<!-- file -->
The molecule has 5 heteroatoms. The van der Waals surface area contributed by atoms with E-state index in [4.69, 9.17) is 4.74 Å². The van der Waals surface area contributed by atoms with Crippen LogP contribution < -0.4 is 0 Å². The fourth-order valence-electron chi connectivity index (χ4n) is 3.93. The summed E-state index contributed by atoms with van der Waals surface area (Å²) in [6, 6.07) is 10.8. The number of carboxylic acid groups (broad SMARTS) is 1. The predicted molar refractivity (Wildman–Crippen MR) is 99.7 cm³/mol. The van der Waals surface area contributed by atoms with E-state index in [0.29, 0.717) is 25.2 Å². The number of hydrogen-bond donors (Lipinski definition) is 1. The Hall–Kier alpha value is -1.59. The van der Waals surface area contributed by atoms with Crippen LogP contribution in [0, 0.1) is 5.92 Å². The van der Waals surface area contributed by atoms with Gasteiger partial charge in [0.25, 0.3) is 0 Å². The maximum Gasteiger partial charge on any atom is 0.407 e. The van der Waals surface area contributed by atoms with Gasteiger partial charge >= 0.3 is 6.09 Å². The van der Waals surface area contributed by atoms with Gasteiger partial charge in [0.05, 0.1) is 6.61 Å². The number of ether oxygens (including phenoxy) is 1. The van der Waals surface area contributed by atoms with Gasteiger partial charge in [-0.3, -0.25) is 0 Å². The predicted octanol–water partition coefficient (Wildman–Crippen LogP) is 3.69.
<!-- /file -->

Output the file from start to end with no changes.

The molecule has 5 heteroatoms. The van der Waals surface area contributed by atoms with E-state index in [4.69, 9.17) is 4.74 Å². The van der Waals surface area contributed by atoms with Crippen LogP contribution < -0.4 is 0 Å². The fourth-order valence-electron chi connectivity index (χ4n) is 3.93. The summed E-state index contributed by atoms with van der Waals surface area (Å²) in [6, 6.07) is 10.8. The number of carboxylic acid groups (broad SMARTS) is 1. The predicted molar refractivity (Wildman–Crippen MR) is 99.7 cm³/mol. The van der Waals surface area contributed by atoms with E-state index in [0.29, 0.717) is 25.2 Å². The number of hydrogen-bond donors (Lipinski definition) is 1. The Hall–Kier alpha value is -1.59. The van der Waals surface area contributed by atoms with Crippen LogP contribution in [0, 0.1) is 5.92 Å². The van der Waals surface area contributed by atoms with Gasteiger partial charge in [0.25, 0.3) is 0 Å². The maximum Gasteiger partial charge on any atom is 0.407 e. The van der Waals surface area contributed by atoms with Gasteiger partial charge >= 0.3 is 6.09 Å². The van der Waals surface area contributed by atoms with Gasteiger partial charge in [0.05, 0.1) is 6.61 Å². The number of ether oxygens (including phenoxy) is 1. The van der Waals surface area contributed by atoms with Gasteiger partial charge in [-0.3, -0.25) is 0 Å². The predicted octanol–water partition coefficient (Wildman–Crippen LogP) is 3.69.